Additionally, in accordance with a preferred embodiment of the present invention, each of the piezoelectric motor units can include more than one piezoelectric motor. Each of the piezoelectric motor units preferably includes a piezoelectric ceramic, two stationary supports and two flexible supports. The stationary supports are located below the piezoelectric ceramic. Alternatively, the piezoelectric motor units can include two rotatable and two flexible supports. In this embodiment, the rotatable supports are located below the piezoelectric ceramic and the spacer has a curved surface.
Moreover, in accordance with a first preferred embodiment of the present invention, the element to be vertically translated has a groove and each of the piezoelectric motors has a spacer which has a protrusion which at least partially fits into the groove.
Alternatively, in accordance with a second preferred embodiment of the present invention, the element to be vertically translated has a protrusion and the spacers of the piezoelectric motors pushes at least against the protrusion.
Further, in accordance with a preferred embodiment of the present invention, at least some of the pairs of piezoelectric motor units are perpendicular to a short face of the element to be vertically translated. Alternatively, the pairs of piezoelectric motor units can be perpendicular to a long face of the element to be vertically translated.
Further, in accordance with a preferred embodiment of the present invention, the present invention includes an activation system for providing alternating current (AC) voltage to each of the piezoelectric motor units. The activation system converts a direct current voltage to a sinusoidal square wave.
There is also provided, in accordance with a still further preferred embodiment of the present invention, a translation unit which includes at least one pair of vertically placed piezoelectric motor units for providing vertical motion and at least one pair of horizontally placed piezoelectric motor units for providing horizontal motion. Both pairs of motor units are located along an horizontal line on opposing sides of the element. A controller and two activation units are also included. The controller selects between horizontal and vertical motion. The first activation unit has a low frequency and activates the selected pair of piezoelectric motor units (as indicated by the controller) to push in the selected, horizontal or vertical, direction. The second activation unit has a high frequency and activates the non-selected pair of piezoelectric motor units to knock against the element to be translated at the high frequency.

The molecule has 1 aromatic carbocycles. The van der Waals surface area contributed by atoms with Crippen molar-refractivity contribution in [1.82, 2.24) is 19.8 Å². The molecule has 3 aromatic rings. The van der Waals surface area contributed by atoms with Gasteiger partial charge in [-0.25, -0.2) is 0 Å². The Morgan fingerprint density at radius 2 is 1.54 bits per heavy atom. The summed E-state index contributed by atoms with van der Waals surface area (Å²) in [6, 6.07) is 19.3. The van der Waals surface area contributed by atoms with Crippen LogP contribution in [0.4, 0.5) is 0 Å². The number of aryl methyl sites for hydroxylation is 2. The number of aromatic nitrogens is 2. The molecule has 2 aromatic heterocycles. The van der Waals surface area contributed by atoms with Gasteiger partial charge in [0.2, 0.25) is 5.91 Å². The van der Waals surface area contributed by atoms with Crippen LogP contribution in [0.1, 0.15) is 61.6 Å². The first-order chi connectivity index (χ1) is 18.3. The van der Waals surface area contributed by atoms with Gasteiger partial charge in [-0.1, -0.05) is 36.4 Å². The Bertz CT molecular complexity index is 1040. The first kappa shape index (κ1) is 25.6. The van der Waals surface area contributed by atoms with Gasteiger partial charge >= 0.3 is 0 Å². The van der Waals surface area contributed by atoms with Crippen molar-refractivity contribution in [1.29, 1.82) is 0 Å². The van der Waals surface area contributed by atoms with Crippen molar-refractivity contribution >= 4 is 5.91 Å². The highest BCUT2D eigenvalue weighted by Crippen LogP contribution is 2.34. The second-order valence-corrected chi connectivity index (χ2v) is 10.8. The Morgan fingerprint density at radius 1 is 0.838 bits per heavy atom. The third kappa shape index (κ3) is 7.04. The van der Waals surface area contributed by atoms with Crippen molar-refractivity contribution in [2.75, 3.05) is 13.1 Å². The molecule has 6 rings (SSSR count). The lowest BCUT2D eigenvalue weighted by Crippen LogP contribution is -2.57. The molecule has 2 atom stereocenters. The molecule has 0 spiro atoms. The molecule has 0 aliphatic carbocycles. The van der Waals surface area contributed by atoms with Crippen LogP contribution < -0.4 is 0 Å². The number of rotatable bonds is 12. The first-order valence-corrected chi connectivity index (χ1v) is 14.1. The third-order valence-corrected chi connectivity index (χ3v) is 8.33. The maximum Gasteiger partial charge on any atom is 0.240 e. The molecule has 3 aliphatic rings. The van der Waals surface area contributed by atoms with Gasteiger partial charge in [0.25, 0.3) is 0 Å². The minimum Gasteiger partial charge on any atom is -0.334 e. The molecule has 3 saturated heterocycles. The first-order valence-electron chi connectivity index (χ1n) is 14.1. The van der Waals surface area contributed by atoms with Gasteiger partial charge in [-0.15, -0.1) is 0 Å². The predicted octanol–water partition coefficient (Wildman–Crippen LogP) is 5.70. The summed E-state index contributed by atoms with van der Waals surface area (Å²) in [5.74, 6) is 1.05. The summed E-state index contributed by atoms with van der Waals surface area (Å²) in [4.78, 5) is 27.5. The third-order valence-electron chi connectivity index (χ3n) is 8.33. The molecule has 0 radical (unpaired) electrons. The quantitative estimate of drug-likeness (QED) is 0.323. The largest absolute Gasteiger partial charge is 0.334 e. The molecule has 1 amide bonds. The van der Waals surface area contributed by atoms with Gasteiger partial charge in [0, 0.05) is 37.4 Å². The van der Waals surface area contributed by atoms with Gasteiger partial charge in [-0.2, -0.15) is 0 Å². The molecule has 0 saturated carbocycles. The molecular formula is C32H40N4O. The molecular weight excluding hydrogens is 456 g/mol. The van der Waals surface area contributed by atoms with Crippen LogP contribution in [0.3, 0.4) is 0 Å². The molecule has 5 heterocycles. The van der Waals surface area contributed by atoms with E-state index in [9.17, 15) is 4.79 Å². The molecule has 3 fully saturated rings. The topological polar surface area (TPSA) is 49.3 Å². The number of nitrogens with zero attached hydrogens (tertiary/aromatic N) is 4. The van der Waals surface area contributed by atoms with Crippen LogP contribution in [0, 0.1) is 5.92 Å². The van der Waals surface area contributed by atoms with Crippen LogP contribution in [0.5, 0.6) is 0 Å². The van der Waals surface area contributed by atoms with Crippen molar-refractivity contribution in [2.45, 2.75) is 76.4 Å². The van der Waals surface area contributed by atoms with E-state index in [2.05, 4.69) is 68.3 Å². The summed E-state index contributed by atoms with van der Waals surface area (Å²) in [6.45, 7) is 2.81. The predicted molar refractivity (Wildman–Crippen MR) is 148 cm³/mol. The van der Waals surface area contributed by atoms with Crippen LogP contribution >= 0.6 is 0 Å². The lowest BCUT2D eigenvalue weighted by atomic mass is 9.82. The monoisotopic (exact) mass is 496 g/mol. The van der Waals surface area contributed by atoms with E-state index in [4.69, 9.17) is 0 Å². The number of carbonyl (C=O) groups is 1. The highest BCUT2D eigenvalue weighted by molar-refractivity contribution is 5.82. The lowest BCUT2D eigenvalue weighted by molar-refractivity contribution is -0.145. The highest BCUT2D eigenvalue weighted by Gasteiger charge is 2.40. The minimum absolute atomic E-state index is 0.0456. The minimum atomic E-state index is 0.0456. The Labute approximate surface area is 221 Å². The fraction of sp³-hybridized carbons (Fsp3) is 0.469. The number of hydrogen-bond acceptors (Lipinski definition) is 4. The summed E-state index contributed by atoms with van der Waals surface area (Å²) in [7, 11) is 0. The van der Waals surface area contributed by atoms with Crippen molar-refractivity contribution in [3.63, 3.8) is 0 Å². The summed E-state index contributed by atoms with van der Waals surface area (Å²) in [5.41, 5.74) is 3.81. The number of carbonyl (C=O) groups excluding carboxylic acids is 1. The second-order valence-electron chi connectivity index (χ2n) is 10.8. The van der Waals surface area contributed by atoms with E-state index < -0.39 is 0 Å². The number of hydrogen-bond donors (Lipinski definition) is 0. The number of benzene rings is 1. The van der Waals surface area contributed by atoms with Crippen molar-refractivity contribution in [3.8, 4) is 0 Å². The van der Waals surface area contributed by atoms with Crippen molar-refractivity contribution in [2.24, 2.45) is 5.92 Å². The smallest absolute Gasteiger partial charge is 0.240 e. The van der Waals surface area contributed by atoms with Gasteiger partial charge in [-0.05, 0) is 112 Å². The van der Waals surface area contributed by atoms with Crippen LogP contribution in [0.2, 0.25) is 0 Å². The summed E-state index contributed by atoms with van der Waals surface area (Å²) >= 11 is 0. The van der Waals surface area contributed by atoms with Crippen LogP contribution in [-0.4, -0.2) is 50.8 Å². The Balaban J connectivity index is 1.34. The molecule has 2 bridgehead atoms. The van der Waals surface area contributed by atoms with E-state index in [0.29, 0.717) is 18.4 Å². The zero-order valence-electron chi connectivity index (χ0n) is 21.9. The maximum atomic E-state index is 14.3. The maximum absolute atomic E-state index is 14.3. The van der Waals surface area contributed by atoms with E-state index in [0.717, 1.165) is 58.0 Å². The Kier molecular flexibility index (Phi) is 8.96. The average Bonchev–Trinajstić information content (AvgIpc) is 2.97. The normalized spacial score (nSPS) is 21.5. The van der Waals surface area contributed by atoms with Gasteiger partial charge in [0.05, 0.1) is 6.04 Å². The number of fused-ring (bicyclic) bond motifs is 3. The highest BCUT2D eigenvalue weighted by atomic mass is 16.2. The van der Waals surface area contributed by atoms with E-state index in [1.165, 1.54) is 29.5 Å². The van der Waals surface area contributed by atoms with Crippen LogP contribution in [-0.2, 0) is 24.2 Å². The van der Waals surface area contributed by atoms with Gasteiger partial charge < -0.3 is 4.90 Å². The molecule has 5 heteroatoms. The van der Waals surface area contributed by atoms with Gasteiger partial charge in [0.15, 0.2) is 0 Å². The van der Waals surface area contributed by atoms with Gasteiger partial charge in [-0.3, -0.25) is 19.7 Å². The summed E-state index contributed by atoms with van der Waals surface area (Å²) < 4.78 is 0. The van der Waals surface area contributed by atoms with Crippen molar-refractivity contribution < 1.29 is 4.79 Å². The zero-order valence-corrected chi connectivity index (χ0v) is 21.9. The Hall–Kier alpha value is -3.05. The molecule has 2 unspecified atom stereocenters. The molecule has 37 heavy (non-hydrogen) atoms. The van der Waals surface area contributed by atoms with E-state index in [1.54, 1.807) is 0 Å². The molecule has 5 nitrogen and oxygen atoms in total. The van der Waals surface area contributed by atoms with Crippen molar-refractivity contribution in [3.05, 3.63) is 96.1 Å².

Finally, there is still further provided, in accordance with yet another preferred embodiment of the present invention, apparatus for vertically translating an element which includes a bar to which the element is attached and two asynchronously operated, piezoelectric motor units located along an horizontal line on opposing edges of the bar.
The present invention will be understood and appreciated more fully from the following detailed description taken in conjunction with the drawings in which:
FIG. 1 is a schematic illustration of a prior art car window raising and lowering apparatus;
FIG. 2 is a schematic illustration of apparatus for providing vertical linear motion, constructed and operative in accordance with a first embodiment of the present invention;
FIG. 3A is a schematic illustration of a second embodiment of the apparatus of the present invention wherein the apparatus directly contacts the element to be moved;
FIG. 3B is a cross-sectional illustration of the contact area between the apparatus of the present invention and the element to be moved;
FIG. 4 is a schematic illustration of a third embodiment of the apparatus of the present invention wherein the apparatus directly contacts the element to be moved without affecting the shape of the element to be moved, FIG. 4 illustrates only half of the apparatus;